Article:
Nuart Aberdeen, the only street-art festival in Scotland, was back in June with an amazing line-up of artists who worked hard to brighten up the streets of Aberdeen once again. The festival lived up to its theme, “Reconnect”, as thousands of people got together to enjoy a weekend of celebration!
Our Digital Content Assistant, Clara, shares her experience going on an exclusive walking tour with the Aberdeen Inspired team. Learn more about the festival and discover the brand-new 2022 artworks in this blog.
Street-art tour with the Aberdeen Inspired team
On Saturday 11th of June, I attended a street-art tour with the Aberdeen Inspired team and their expert tour-guide John, ahead of the festival’s public launch in the afternoon. Our small group took off from Marischal Square, on Broad Street, to discover old and new artworks from various national and international artists. John guided us around Aberdeen, from The Tunnels and Belmont Street to Union Plaza and Union Row, sharing his knowledge of street-art and stories from the artists he has met during his time working on the festival.
These tours are a great opportunity to get an insight into what goes on behind the scenes during the production stage. John really conveyed the determination and bravery that the artists have as they sometimes spend over 10 hours per day perched in the air on a cherry-picker to create stunning artworks.
We also learned more about the deeper messages behind some of the murals. John shared with us that, oftentimes, street-art aims to communicate political messages. It is the case for example with the posters plastered on the walls of The Tunnels or this year’s mural from Jofre Oliveras entitled “The man who owns the stone”.
Even though there is meaning to be found in street-art, John encourages people to not always take it too seriously. The essence of street-art is its ability to be enjoyed by everyone. He takes Bordalo II’s unicorn on Union Row as an example. While this artwork conveys important messages about sustainability, it can also simply be seen as a colourful and playful piece which brightens up our streets.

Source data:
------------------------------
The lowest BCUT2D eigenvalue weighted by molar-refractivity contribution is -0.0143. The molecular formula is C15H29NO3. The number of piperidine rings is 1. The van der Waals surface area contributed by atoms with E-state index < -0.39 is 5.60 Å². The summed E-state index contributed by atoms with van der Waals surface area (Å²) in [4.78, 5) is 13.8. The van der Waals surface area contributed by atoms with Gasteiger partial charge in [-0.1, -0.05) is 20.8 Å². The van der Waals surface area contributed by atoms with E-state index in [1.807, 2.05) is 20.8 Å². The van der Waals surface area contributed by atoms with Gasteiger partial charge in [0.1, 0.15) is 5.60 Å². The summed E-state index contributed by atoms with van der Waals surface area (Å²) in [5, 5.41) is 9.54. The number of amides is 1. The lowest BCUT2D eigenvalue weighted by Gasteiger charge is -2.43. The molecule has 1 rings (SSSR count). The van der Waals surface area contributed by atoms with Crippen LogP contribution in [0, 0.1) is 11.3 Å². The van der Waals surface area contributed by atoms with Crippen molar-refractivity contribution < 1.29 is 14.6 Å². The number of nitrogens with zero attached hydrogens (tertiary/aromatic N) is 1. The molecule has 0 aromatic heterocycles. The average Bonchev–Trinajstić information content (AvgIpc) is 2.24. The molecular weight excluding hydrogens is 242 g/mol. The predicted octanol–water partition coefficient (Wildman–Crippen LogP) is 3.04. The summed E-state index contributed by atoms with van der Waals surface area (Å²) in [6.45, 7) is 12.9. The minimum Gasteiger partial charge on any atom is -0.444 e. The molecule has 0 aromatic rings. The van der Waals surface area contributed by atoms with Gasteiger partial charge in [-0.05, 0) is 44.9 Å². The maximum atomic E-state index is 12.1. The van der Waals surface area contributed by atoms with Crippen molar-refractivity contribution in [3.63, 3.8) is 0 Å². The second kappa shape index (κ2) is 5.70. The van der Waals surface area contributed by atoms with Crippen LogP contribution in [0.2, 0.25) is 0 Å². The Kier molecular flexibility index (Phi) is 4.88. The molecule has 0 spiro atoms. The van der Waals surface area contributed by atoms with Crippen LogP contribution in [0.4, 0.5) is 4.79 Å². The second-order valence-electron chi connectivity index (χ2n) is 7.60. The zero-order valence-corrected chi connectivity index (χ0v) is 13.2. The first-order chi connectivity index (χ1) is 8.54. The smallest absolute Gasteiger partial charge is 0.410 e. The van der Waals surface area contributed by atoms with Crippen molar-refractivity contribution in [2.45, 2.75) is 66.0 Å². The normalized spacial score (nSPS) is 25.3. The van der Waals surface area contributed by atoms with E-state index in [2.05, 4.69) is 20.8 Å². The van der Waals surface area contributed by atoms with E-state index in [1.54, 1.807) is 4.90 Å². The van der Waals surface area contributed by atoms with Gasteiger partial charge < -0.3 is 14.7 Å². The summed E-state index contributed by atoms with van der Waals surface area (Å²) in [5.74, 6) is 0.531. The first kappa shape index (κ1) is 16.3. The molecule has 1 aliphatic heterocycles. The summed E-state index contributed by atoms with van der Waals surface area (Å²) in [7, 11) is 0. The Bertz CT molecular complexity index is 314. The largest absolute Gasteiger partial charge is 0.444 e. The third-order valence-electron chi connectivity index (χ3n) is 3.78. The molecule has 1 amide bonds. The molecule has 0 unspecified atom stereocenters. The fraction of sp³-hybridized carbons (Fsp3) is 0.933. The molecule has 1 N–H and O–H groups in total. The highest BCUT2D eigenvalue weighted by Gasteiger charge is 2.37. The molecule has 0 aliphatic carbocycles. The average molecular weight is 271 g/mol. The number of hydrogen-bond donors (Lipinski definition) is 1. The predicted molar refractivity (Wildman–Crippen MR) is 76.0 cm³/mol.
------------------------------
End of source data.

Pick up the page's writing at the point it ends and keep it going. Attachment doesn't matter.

Beyond expanding our knowledge of street-art, this guided tour perfectly represented the festival’s theme “Reconnect” as it brought people together and sparked conversations between strangers. During our tour, we were even joined by a group of American tourists who were delighted to learn more about Scottish culture through the artworks that we were discovering.
Organising your own street-art tour
Even though guided tours were only on during the weekend of the festival, John encourages people to follow their own street-art trail any time of the year. After all, the murals don’t disappear once the festival is over! Download Nuart’s digital map to go on your very own street-art tour.
If you prefer to wait to go on a guided tour, Nuart will be organising weekly tours during the summer. Keep an eye on their website for more details.
The new 2022 artworks
The 2022 edition of Nuart Aberdeen saw 11 artists from around the world create brand new murals for the festival. Here are some of the artworks that we discovered this year:
Nuno Viegas, also known as Metis, is an artist from Portugal who started his artistic journey in 1999. He began taking inspiration from the graffiti scene when he moved to The Netherlands in 2014. His work visually stands out as the clean finishing of his paintings contrasts with the sometimes aggressive look of traditional graffiti. You will find Viegas’ mural on Gerrard Street.
Drawing on this year’s theme “Reconnect”, spanish artist Jofre Oliveras created a mural called “The man who owns the stone” by reflecting on the link between nationalism and disconnection in our society. Olivera, who describes himself as both a landscaper and an activist, uses art as a communication tool to spread messages with social undertones. Head over to Frederick Street to see this peculiar man, whose vision is being obstructed by a flag.